I can go back a bit here as well. I realized many years back that
there was a great new age before us. My oldest son was introduced to
the VIC 20 and that computer was the main stay in the household when
#2 boy was born. I would have killed for a Commodore 64 but there
were not the funds available. We bought a Tandy something or other
after a time, about an 8088, I think. And, then, my brother brought
a 286 "lunch box" computer into the household.
It rapidly progressed from there, a new computer every two years and,
while few understood the "educational value" of this new tool, I had
to learn as fast as possible and, yes, come to them, my children, for
help as I tried to keep up. Of course, I kept suggesting that they
both get into security but, they did not listen to me. I still know I
was right. :)
IF my children were not happy with me, they would throw a book at me
and tell me to, "Learn it on your own!"
Point, this is a new time, well not anymore but it was in those days.
While my father and I interacted well, we never had the experience
that I and my children had, a really shared learning experience. I
taught them, and they taught, are still teaching, me. My grandson is
better with a touch pad than any of my students. Sometimes I want to
bring the 4 year old in to teach the 12 year olds. :)
For Sig, and any others who have a few grey hairs, I suspect that we
have experienced something that will not happen again for many years.
However, it still continues as my K students go home and teach their
parents. I have had 'half hearted' complaints from parents. But, we,
the grey hairs, were there first, in the beginning.
And, to the "Powers that be" as I must get my digs in, just how do we
put that into a 'Tech Plan'? We cannot really plan. We must adapt,
year by year, month by month, day by day. Planning is an ongoing
thing . Heck, we still have Senators who can't really do anything
from a technology standpoint and they are telling us what we have to
do. Perhaps we, old timers, need to send them our children, "Here is
the book, learn it on your own with no hired help." No apologies from
me but, in fact, we are working on it (the new tech plan) and we all
think it is a waste of time because it will change tomorrow based
upon what we experience today. (Oh, and BTW, where is the real money
to support technology in the midst of serious budget cuts and
pressure from on high to #1, meet NCLB requirements, and #2, level
fund or cut the budget?)
So, I pay back. That is why I do what I do, giving back to today's
children what my children gave me. What I can do for the little
people (K-2 and up) in hopes that they excel in this new world? They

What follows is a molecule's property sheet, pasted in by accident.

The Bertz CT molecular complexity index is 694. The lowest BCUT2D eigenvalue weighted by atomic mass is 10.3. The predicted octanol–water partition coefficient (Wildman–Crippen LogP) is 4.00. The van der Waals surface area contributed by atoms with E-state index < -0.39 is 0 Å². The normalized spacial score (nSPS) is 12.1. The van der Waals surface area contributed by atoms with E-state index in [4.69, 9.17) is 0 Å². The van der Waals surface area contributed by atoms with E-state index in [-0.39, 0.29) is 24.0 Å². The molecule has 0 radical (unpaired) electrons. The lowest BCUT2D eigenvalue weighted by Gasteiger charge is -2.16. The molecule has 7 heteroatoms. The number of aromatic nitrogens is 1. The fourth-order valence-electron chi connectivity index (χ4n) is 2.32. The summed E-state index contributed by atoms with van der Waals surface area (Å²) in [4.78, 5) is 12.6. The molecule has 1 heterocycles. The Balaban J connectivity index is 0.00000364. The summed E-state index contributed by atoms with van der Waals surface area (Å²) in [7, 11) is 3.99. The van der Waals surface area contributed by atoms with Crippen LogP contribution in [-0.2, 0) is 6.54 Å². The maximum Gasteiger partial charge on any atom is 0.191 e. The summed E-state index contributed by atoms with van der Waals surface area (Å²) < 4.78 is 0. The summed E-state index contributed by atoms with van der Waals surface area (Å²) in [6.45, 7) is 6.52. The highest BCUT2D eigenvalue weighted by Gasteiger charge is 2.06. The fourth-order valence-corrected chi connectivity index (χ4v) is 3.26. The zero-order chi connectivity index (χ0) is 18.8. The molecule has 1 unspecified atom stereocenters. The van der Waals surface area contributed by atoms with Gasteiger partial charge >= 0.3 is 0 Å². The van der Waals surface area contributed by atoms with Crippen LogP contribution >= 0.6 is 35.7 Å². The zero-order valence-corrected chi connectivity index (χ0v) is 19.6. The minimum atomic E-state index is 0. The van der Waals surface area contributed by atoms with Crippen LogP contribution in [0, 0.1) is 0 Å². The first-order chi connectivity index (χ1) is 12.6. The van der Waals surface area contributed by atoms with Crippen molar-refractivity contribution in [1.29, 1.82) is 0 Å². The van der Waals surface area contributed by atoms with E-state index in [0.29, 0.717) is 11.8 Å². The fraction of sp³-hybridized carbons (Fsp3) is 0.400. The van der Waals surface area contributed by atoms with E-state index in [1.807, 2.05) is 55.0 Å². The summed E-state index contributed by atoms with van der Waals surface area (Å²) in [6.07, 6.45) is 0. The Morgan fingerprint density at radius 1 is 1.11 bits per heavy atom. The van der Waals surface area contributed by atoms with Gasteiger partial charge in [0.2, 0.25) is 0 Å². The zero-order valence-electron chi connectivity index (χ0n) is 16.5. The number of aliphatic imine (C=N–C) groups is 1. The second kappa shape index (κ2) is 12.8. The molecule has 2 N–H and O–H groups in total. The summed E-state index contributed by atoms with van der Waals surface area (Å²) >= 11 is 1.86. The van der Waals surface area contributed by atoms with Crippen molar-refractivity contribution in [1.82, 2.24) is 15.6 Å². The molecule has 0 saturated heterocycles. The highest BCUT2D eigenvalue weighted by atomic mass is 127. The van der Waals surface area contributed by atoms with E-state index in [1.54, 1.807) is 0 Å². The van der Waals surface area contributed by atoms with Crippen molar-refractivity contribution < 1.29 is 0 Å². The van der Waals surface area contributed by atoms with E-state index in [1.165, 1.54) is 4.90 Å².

rapidly surpass my abilities, just like my children did. That is fine
with me. Maybe they will go into security. :)
Back to making a living,
At 02:12 PM 4/7/2009, you wrote:
>In this case the son has two of his own, the younger now old enough
>to attend school 5 days a week.
>But Nick may have gotten something from having computers at home
>from the earliest days of PCs.
>He has done lots more with web sites that I'll ever do - e.g.,
>cartotalk.com - which he did on his own
>for a few years, now has outside $ to keep it going. It's a place
>for cartographers (map-makers) to
>share information. His own site is springercartographics.com . I say
>proudly that he has real design sense.
>Yes, I do have more than a few gray hairs.
>Bess Kapetanis wrote:
>>Yes, let's listen to (and solicit ideas from)our kids. They are
>>the digital natives and too often without a seat at the table when
>>educational decisions are being made, ironically, on their behalf.
>>PBS TeacherLine Coordinator
>>WGBY Public Television
>>44 Hampden Street
>>Springfield, MA 01103
>>413-781-2801 ext. 292
>>[log in to unmask]
>>From: School Information Technology Discussion
>>[mailto:[log in to unmask]] On Behalf Of Sigurd Andersen
>>Sent: Tuesday, April 07, 2009 09:48
>>To: [log in to unmask]
>>Subject: Setting up a web site using Word Press (not only for blogging)
>>I recently asked my son a question about how to do something on the
>>web, he answered a much more general question, about a framework
>>for a new web site.
>>He suggested I try Word Press, public domain blogging software, as
>>the framework for a new web site. He suggested that the blog
>>portions don't even need to be used, but that the rest of the
>>framework provides a structure for all sorts of possible add-ons.
>>I've been using bluehost (at his suggestion) for web hosting. All I
>>had to do was click a few buttons, and a previously web-page-less
>>domain name was up and running.
>>My bare-bones site - nothing but scaffolding yet - is at systalk.org
>>The administration stuff I've played with so far has been
>>intuitive, easy to use.
>Townshend School District
>PO Box 226
>Townshend, VT 05353-0226